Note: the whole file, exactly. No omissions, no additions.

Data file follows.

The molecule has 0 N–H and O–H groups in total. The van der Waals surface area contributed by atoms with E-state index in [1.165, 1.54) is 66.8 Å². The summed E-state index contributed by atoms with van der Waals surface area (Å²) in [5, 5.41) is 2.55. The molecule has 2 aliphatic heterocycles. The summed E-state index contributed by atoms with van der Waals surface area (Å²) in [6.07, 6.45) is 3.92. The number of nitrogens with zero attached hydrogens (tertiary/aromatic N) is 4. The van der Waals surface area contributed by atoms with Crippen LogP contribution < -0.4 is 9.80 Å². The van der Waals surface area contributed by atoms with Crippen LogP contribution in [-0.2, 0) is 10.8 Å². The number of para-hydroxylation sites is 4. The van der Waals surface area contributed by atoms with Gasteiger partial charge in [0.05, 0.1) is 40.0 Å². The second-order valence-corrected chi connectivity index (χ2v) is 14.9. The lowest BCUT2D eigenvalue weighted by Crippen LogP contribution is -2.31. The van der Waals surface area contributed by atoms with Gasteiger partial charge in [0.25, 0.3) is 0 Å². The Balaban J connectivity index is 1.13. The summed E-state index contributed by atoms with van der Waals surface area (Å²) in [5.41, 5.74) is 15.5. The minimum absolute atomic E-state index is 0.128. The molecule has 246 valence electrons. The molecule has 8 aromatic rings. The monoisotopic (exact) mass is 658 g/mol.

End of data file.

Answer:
The molecule has 0 N–H and O–H groups in total. The van der Waals surface area contributed by atoms with E-state index in [1.165, 1.54) is 66.8 Å². The summed E-state index contributed by atoms with van der Waals surface area (Å²) in [5, 5.41) is 2.55. The molecule has 2 aliphatic heterocycles. The summed E-state index contributed by atoms with van der Waals surface area (Å²) in [6.07, 6.45) is 3.92. The number of nitrogens with zero attached hydrogens (tertiary/aromatic N) is 4. The van der Waals surface area contributed by atoms with Crippen LogP contribution < -0.4 is 9.80 Å². The van der Waals surface area contributed by atoms with Crippen LogP contribution in [-0.2, 0) is 10.8 Å². The number of para-hydroxylation sites is 4. The van der Waals surface area contributed by atoms with Gasteiger partial charge in [0.05, 0.1) is 40.0 Å². The second-order valence-corrected chi connectivity index (χ2v) is 14.9. The lowest BCUT2D eigenvalue weighted by Crippen LogP contribution is -2.31. The van der Waals surface area contributed by atoms with Gasteiger partial charge in [0.25, 0.3) is 0 Å². The Balaban J connectivity index is 1.13. The summed E-state index contributed by atoms with van der Waals surface area (Å²) in [5.41, 5.74) is 15.5. The minimum absolute atomic E-state index is 0.128. The molecule has 246 valence electrons. The molecule has 8 aromatic rings. The monoisotopic (exact) mass is 658 g/mol.